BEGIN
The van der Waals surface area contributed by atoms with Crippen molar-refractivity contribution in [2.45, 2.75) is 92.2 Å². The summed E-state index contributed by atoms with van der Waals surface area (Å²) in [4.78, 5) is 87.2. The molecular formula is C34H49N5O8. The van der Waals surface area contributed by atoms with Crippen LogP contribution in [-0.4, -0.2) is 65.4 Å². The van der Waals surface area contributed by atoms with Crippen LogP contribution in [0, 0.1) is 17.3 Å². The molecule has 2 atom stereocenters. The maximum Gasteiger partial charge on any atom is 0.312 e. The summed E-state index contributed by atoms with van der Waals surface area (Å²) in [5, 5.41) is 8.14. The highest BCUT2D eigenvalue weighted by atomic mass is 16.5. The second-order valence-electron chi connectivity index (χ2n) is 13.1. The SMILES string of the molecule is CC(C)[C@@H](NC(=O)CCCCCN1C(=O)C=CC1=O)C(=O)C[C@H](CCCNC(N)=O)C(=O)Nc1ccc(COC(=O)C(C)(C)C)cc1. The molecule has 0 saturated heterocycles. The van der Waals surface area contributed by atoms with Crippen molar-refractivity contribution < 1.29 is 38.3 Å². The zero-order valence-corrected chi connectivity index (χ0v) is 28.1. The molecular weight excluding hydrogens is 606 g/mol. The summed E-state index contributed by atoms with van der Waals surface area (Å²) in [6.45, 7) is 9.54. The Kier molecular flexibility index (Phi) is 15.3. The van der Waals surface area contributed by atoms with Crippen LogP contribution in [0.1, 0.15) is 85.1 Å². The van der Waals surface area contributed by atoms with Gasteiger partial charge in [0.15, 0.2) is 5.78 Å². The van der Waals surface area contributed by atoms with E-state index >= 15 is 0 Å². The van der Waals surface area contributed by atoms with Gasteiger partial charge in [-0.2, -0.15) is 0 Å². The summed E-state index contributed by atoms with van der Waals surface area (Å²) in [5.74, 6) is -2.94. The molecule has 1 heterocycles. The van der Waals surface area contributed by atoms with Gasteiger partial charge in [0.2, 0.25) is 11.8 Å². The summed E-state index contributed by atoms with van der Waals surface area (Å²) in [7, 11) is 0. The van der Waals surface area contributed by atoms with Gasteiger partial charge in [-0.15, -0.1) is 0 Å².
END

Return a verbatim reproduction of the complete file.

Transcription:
The van der Waals surface area contributed by atoms with Crippen molar-refractivity contribution in [2.45, 2.75) is 92.2 Å². The summed E-state index contributed by atoms with van der Waals surface area (Å²) in [4.78, 5) is 87.2. The molecular formula is C34H49N5O8. The van der Waals surface area contributed by atoms with Crippen LogP contribution in [-0.4, -0.2) is 65.4 Å². The van der Waals surface area contributed by atoms with Crippen LogP contribution in [0, 0.1) is 17.3 Å². The molecule has 2 atom stereocenters. The maximum Gasteiger partial charge on any atom is 0.312 e. The summed E-state index contributed by atoms with van der Waals surface area (Å²) in [5, 5.41) is 8.14. The highest BCUT2D eigenvalue weighted by atomic mass is 16.5. The second-order valence-electron chi connectivity index (χ2n) is 13.1. The SMILES string of the molecule is CC(C)[C@@H](NC(=O)CCCCCN1C(=O)C=CC1=O)C(=O)C[C@H](CCCNC(N)=O)C(=O)Nc1ccc(COC(=O)C(C)(C)C)cc1. The molecule has 0 saturated heterocycles. The van der Waals surface area contributed by atoms with Crippen molar-refractivity contribution < 1.29 is 38.3 Å². The zero-order valence-corrected chi connectivity index (χ0v) is 28.1. The molecular weight excluding hydrogens is 606 g/mol. The summed E-state index contributed by atoms with van der Waals surface area (Å²) in [6.45, 7) is 9.54. The Kier molecular flexibility index (Phi) is 15.3. The van der Waals surface area contributed by atoms with Crippen LogP contribution in [0.1, 0.15) is 85.1 Å². The van der Waals surface area contributed by atoms with Gasteiger partial charge in [0.15, 0.2) is 5.78 Å². The van der Waals surface area contributed by atoms with E-state index >= 15 is 0 Å². The van der Waals surface area contributed by atoms with Gasteiger partial charge in [-0.2, -0.15) is 0 Å². The summed E-state index contributed by atoms with van der Waals surface area (Å²) in [5.74, 6) is -2.94. The molecule has 1 heterocycles. The van der Waals surface area contributed by atoms with Gasteiger partial charge in [0.2, 0.25) is 11.8 Å². The summed E-state index contributed by atoms with van der Waals surface area (Å²) in [7, 11) is 0. The van der Waals surface area contributed by atoms with Gasteiger partial charge in [-0.15, -0.1) is 0 Å².